Startup WellTrackONE secures $1.5 million to improve Medicare wellness tests
Underneath Obamacare’s new stipulations, primary care providers are required to conduct wellness exams for their Medicare patients. With this in mind, WellTrackONE, the South-Carolina based healthcare startup, raised over 1.5 million from Easton Capital in order to better serve its patients with accessible and affordable testing options.
These wellness exams contain the standard details about patients’ health: height, weight, blood pressure and a brief overview of medical and family history. Neurological tests are also done, to ensure that patients are appropriately receiving preventative care as well as ongoing care for mental ailments like depression, Alzheimer’s or Dementia.
In an emailed response to questions, CEO Peter Bechtel said that so far, it is finding the most traction with accountable care organizations and integrated delivery networks.
“That has taken off like a rocket. What we bring to them is compelling: more revenue for their doctors, a method to significantly reduce healthcare cost by avoidance of catastrophic illness and injury, increase in ACO attribution, minable data for outcomes and clinical measures.”
He added that the startup expects to expand its staff from 19 to more than 50 by the end of the year.
Although the platform’s goal is to have 1,000 primary-care physicians on board, the organization is embracing accountable care organizations as a critical source of business. This new platform will handle patient outreach, evaluation and scheduling capabilities across a range of healthcare practices from primary-care practices to large healthcare organizations. Now, not only will patients have better access to their own healthcare information, but physicians will be able to do a better job of tracking their patients.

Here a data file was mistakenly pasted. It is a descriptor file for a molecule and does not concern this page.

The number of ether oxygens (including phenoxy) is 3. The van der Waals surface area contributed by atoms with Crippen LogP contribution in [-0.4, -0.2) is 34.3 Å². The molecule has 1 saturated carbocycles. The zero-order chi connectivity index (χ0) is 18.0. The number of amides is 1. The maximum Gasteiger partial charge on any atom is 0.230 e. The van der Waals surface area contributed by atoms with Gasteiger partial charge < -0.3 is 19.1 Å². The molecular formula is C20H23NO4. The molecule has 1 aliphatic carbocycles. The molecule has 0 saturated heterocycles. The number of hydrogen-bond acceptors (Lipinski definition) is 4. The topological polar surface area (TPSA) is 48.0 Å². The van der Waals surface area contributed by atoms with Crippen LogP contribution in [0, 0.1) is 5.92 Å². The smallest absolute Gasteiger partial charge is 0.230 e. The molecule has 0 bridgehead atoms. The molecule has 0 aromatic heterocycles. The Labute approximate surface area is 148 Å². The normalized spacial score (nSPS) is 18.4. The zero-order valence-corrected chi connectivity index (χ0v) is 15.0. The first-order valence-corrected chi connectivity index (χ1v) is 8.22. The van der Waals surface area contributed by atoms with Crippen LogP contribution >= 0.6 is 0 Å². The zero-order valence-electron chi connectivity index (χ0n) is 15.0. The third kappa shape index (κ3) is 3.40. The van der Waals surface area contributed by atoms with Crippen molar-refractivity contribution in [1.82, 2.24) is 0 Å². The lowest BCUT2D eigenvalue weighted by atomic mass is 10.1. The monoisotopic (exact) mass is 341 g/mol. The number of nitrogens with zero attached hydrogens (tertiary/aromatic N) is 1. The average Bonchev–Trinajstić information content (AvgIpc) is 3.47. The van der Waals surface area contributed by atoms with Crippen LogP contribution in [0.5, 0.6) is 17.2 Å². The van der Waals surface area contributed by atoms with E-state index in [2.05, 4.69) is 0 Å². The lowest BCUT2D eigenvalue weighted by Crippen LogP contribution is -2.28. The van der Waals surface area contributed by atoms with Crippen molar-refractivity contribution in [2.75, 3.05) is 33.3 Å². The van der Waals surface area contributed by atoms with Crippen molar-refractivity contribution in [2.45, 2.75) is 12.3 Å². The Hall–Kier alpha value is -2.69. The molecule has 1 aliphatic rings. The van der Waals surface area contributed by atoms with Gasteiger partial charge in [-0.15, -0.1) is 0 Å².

Along with its partners, myCatalyst works alongside WellTrackONE in order to enable an ACO to capture annual wellness visits and checkup data and integrate all of the findings into one health information exchange.
Skin Analytics wins NHSX award for AI skin cancer tool
An artificial intelligence-driven tool that identifies skin cancers has received an award from NHSX, the NHS England and Department of Health and Social Care's initiative to bring technology into the UK's national health system.
NHSX has granted the Artificial Intelligence in Health and Care Award to DERM, an AI solution that can identify 11 types of skin lesion.
Developed by Skin Analytics, DERM analyses images of skin lesions using algorithms. Within primary care, Skin Analytics will be used as an additional tool to help doctors with their decision making.
In secondary care, it enables AI telehealth hubs to support dermatologists with triage, directing patients to the right next step. This will help speed up diagnosis, and patients with benign skin lesions can be identified earlier, redirecting them away from dermatology departments that are at full capacity due to the COVID-19 backlog.
Cancer Research has called the impact of the pandemic on cancer services "devastating", with a 42% drop in the number of people starting cancer treatment after screening.
DERM is already in use at University Hospitals Birmingham and Mid and South Essex Health & Care Partnership, where it has led to a significant reduction in unnecessary referrals to hospital.
Now NHSX have granted it the Phase 4 AI in Health and Care Award, making DERM available to clinicians across the country. Overall this award makes £140 million available over four years to accelerate the use of artificial intelligence technologies which meet the aims of the NHS Long Term Plan.
Dr Lucy Thomas, Consultant Dermatologist at Chelsea & Westminster Hospital, said: “Skin Analytics’ receipt of this award is great news for the NHS and dermatology departments. It will allow us to gather real-world data to demonstrate the benefits of AI on patient pathways and workforce challenges.
"Like many services, dermatology has severe backlogs due to the COVID-19 pandemic. This award couldn't have come at a better time to aid recovery and give us more time with the patients most in need of our help.”